The spider monkey conservation project began with a plea from then student Karenina Morales about protecting the spider monkey, the only non-human primate now found in El Salvador.
Having graduated from the University of El Salvador with a senior thesis on spider monkey censusing, Karenina has become a Community Conservation Associate and the first primatologist of her country. She has been working full time under Margot Marsh Biodiversity Foundation and Primate Conservation, Inc. grants on surveying the country for other monkey populations. Karenina has now verified 6 populations within the country at Cerro Montecristo, Nancuchiname, La Normandia, Chaguantique, El Tercio, and La Esperanza with 3 more, Cerro El Mono, Olamega Lagoon and Conchagua as probable spider monkey sites.
Since the Department of Natural Resources (MARN) is focusing on the Jiquilisco Bay area as part of their corridor system, Karenina has begun to work with the communities around Chaguantique, El Tercio, La Normandia and Nancuchiname. She has begun working with schools and created a booklet for students on spider monkeys. She has censused monkeys in El Tercio and Chaguantique and will census them in the other two areas.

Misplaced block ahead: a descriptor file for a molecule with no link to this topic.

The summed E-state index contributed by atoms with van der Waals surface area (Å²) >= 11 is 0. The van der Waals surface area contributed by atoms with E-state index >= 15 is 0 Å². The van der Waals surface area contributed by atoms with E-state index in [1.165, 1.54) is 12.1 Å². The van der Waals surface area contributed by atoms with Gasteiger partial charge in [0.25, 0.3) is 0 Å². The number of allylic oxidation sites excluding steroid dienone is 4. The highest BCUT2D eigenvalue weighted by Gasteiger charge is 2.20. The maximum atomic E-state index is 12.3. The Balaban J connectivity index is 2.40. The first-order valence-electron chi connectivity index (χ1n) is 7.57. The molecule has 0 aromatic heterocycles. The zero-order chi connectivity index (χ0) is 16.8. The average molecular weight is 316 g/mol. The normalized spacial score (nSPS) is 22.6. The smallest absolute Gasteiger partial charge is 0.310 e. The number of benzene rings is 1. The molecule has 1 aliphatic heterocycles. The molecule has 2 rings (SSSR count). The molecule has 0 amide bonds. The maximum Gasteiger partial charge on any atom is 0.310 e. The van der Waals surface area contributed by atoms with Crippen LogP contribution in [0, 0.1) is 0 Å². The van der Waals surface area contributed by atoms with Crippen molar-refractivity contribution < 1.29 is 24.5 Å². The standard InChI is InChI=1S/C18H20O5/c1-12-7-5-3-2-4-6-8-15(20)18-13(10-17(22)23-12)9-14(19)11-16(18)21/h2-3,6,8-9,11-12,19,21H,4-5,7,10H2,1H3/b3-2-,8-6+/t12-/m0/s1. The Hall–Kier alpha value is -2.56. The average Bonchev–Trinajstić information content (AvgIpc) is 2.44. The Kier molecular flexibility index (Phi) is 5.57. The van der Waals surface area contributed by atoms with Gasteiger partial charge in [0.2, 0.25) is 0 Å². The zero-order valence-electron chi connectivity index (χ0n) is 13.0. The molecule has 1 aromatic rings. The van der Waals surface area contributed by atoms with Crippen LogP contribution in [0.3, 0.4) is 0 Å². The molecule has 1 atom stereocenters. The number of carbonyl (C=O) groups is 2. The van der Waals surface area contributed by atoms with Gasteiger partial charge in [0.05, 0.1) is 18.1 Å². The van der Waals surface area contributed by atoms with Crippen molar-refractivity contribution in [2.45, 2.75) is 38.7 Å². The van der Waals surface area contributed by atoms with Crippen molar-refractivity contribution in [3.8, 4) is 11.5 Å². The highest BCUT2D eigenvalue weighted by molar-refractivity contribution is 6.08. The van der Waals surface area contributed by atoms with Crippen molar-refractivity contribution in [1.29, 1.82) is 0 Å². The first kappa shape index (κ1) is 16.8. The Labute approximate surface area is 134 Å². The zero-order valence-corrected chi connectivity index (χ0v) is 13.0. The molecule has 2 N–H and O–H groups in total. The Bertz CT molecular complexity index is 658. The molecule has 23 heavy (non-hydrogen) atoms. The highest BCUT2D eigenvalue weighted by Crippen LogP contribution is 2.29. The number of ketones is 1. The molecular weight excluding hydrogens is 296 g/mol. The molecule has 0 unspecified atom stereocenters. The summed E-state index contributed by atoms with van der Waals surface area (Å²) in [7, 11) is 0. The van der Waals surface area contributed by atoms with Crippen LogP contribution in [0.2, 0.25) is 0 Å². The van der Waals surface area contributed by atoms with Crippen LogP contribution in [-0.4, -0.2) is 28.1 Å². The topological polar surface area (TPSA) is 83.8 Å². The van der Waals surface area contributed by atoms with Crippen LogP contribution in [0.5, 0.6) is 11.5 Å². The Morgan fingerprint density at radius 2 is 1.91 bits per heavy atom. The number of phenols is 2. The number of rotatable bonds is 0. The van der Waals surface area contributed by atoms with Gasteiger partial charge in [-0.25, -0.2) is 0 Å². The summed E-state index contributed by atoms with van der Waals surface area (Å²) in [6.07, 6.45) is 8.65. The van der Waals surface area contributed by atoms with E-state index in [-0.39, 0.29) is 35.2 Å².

During 2004, Ms. Morales has done preliminary work with communities and the NGOs to investigate the possibilities for community co-management of the spider monkey protected areas.
Read the article about Karenina Morales' work in a major El Salvador newspaper (in Spanish)